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Introduction
  • A bleeding disorder that results from
    • Hemophilia A
      • decreased or absent factor VIII
    • Hemophilia B
      • decreased or absent factor IX
  • Epidemiology
    • incidence
      • Hemophilia A
        • approx. 1 in 5000 boys/men
      • Hemophilia B:
        • approx. 1 in 30,000 boys/men
    • location
      • excessive bleeding into joints and muscle
      • hemarthrosis most commonly affects the knee 
      • other joints affected include
        • elbow, ankle, shoulder, and spine
  • Pathophysiology
    • Factors VIII and IX required for the generation of thrombin in the intrinsic coagulation pathway
    • results in unstable clot formation and excessive bleeding
  • Genetics
    • inheritence pattern
      • congential hemophilia
        • X-linked recessive disorder (typically affects males only)
      • aquired hemophila
        • rare condition with autoimmune ethiology, with no genetic inheritence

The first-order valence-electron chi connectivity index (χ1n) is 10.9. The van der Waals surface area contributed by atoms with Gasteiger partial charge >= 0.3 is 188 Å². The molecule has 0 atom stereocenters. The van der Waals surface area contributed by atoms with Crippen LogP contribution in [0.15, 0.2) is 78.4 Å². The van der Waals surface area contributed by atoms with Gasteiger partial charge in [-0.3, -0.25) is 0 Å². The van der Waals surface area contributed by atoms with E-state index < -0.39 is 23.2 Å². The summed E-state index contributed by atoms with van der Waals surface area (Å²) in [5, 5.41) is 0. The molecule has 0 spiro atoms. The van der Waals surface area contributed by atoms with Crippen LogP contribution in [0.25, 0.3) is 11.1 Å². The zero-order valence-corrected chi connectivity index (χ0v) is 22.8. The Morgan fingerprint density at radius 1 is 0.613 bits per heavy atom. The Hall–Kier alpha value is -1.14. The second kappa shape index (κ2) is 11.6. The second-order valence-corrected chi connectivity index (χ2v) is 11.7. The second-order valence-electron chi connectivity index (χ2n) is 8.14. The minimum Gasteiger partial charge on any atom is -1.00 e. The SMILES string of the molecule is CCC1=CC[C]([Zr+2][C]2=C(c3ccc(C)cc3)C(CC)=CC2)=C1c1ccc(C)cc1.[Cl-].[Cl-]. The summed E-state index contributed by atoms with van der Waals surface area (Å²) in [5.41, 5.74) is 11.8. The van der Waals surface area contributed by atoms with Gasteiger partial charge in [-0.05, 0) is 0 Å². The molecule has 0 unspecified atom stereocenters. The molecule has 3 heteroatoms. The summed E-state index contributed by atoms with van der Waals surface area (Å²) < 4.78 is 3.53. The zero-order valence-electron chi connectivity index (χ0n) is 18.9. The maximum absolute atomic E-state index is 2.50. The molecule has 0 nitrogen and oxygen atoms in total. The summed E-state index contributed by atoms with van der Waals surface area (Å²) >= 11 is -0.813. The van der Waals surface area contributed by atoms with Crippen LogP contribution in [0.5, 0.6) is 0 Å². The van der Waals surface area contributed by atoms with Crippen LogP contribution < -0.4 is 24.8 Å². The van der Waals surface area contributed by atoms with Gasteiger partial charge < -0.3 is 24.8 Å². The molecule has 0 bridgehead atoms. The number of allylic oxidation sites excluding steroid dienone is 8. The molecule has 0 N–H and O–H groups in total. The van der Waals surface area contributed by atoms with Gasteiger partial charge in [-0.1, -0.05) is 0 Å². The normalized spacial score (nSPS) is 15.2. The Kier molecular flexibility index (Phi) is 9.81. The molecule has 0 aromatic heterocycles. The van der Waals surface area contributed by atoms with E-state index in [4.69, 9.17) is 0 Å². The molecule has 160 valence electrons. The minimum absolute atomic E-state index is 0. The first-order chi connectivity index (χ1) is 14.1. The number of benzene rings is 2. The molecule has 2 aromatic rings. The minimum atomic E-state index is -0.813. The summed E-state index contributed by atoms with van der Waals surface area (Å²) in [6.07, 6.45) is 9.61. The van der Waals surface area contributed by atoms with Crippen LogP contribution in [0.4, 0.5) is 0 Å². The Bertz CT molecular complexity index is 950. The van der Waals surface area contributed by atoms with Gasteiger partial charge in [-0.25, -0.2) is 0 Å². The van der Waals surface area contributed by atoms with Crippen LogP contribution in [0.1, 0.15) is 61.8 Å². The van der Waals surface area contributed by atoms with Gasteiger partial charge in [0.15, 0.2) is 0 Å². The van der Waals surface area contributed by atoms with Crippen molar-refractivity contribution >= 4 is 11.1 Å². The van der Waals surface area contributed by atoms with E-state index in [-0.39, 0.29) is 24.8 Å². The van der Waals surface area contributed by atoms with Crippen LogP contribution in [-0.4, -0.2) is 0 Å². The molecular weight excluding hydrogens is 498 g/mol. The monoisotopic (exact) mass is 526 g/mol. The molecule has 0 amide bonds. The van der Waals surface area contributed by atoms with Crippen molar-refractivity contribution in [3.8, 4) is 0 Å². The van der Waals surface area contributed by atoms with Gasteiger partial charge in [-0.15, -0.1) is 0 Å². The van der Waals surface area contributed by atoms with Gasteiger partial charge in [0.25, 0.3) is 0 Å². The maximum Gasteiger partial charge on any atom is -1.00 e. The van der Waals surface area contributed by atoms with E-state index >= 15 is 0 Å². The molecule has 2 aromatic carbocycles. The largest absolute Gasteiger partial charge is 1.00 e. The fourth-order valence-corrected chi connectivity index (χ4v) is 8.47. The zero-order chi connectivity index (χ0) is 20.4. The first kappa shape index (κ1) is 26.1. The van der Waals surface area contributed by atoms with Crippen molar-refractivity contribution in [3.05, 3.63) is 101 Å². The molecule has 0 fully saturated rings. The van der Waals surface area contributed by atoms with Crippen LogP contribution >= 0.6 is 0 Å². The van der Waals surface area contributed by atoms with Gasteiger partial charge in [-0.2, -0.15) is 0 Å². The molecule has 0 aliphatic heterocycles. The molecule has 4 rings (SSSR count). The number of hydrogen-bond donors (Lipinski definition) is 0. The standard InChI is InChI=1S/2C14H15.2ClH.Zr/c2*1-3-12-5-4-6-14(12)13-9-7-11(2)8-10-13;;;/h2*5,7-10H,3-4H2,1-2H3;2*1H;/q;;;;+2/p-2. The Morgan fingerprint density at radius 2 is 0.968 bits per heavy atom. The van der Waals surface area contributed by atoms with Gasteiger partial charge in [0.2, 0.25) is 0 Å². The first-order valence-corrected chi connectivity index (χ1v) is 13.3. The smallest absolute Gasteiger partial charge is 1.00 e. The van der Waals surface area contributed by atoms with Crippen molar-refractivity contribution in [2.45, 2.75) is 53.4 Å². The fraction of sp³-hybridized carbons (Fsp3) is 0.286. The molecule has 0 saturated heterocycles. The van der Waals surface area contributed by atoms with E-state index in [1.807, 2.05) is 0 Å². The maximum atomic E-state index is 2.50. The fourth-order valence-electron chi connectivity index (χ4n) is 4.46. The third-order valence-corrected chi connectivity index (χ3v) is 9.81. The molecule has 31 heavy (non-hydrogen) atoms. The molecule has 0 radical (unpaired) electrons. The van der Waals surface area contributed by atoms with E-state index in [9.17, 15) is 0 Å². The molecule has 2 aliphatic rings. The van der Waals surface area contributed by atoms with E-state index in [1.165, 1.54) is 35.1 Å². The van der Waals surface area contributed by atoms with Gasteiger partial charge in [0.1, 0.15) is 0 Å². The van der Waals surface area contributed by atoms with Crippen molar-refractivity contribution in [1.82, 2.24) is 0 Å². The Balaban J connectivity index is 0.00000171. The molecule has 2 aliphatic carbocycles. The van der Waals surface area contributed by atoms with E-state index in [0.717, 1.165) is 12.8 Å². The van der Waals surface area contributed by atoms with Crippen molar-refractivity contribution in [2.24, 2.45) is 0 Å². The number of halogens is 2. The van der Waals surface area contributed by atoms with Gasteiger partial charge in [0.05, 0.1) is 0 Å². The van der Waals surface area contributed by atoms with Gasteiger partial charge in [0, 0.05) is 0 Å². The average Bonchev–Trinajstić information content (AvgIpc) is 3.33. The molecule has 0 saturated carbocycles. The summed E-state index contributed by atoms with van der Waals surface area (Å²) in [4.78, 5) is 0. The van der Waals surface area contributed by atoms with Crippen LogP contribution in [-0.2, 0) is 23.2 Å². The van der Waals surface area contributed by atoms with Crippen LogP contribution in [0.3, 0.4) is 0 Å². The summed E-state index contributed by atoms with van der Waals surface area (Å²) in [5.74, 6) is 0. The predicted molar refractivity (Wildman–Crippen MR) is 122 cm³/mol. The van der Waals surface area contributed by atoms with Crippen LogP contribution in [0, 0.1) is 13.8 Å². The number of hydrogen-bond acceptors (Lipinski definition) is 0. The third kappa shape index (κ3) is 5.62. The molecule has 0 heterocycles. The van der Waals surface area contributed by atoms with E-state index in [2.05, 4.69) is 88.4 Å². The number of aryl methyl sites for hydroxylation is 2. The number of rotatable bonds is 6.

• Orthopaedic manifestations
    • hemophilic arthropathy  
      • synovitis
      • cartilage destruction
      • joint deformity
      • pseudotumor 
    • intramuscular hematoma (pseudotumor)
      • may lead to nerve compression
        • iliacus hematoma may compress femoral nerve and presentswith paresthesias in the L4 distribution  
    • leg length discrepancy
      • due to epiphyseal overgrowth
    • fractures
      • due to generalized osteopenia
      • will heal in normal time
    • compartment syndrome
  • Prognosis
    • natural history of diease
      • Disease severity determined by degree of coagulation factor deficiency
        • mild: 5-25%
        • moderate: 1-5%
        • severe: 0-1%
    • prognositc variables
      • treatment related inhibitors (e.g. Immunoglobulin G antibody inhibitors)
        • IgG antibody to clotting factor proteins
        • inhibits response of therapeutic factor replacement
        • present in 4-20% of hemophillia patients and can develop at any time